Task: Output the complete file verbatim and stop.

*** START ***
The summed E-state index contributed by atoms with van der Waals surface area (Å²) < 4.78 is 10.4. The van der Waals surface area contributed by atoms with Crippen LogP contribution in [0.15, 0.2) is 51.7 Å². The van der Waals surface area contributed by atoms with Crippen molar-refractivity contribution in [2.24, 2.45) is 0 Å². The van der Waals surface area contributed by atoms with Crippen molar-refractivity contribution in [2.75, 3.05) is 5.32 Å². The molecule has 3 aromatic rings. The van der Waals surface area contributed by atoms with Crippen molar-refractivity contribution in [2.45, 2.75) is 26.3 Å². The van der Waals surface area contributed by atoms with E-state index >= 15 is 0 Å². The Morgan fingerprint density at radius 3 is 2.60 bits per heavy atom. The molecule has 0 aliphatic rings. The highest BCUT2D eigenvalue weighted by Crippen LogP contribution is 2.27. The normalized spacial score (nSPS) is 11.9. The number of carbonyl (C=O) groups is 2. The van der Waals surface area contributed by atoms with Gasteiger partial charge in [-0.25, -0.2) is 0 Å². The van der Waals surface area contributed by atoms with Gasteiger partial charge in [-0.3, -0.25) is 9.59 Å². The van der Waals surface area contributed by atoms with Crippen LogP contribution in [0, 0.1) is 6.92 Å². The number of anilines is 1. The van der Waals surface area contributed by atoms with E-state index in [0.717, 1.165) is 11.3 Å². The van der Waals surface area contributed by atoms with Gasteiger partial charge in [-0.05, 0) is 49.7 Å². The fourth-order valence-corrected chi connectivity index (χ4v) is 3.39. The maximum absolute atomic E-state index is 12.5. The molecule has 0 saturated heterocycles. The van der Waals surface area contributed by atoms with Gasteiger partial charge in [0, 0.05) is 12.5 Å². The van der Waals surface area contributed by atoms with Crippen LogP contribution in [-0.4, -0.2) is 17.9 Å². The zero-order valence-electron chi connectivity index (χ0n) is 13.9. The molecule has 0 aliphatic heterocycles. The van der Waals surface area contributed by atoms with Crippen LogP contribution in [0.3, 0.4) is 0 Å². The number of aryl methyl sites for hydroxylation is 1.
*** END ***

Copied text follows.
The summed E-state index contributed by atoms with van der Waals surface area (Å²) < 4.78 is 10.4. The van der Waals surface area contributed by atoms with Crippen LogP contribution in [0.15, 0.2) is 51.7 Å². The van der Waals surface area contributed by atoms with Crippen molar-refractivity contribution in [2.24, 2.45) is 0 Å². The van der Waals surface area contributed by atoms with Crippen molar-refractivity contribution in [2.75, 3.05) is 5.32 Å². The molecule has 3 aromatic rings. The van der Waals surface area contributed by atoms with Crippen molar-refractivity contribution in [2.45, 2.75) is 26.3 Å². The van der Waals surface area contributed by atoms with E-state index >= 15 is 0 Å². The Morgan fingerprint density at radius 3 is 2.60 bits per heavy atom. The molecule has 0 aliphatic rings. The highest BCUT2D eigenvalue weighted by Crippen LogP contribution is 2.27. The normalized spacial score (nSPS) is 11.9. The number of carbonyl (C=O) groups is 2. The van der Waals surface area contributed by atoms with Gasteiger partial charge in [-0.25, -0.2) is 0 Å². The van der Waals surface area contributed by atoms with Gasteiger partial charge in [-0.3, -0.25) is 9.59 Å². The van der Waals surface area contributed by atoms with Crippen LogP contribution in [0, 0.1) is 6.92 Å². The number of anilines is 1. The van der Waals surface area contributed by atoms with E-state index in [0.717, 1.165) is 11.3 Å². The van der Waals surface area contributed by atoms with Gasteiger partial charge in [-0.05, 0) is 49.7 Å². The fourth-order valence-corrected chi connectivity index (χ4v) is 3.39. The maximum absolute atomic E-state index is 12.5. The molecule has 0 saturated heterocycles. The van der Waals surface area contributed by atoms with Gasteiger partial charge in [0, 0.05) is 12.5 Å². The van der Waals surface area contributed by atoms with Crippen LogP contribution in [-0.4, -0.2) is 17.9 Å². The zero-order valence-electron chi connectivity index (χ0n) is 13.9. The molecule has 0 aliphatic heterocycles. The van der Waals surface area contributed by atoms with Crippen LogP contribution in [0.3, 0.4) is 0 Å². The number of aryl methyl sites for hydroxylation is 1.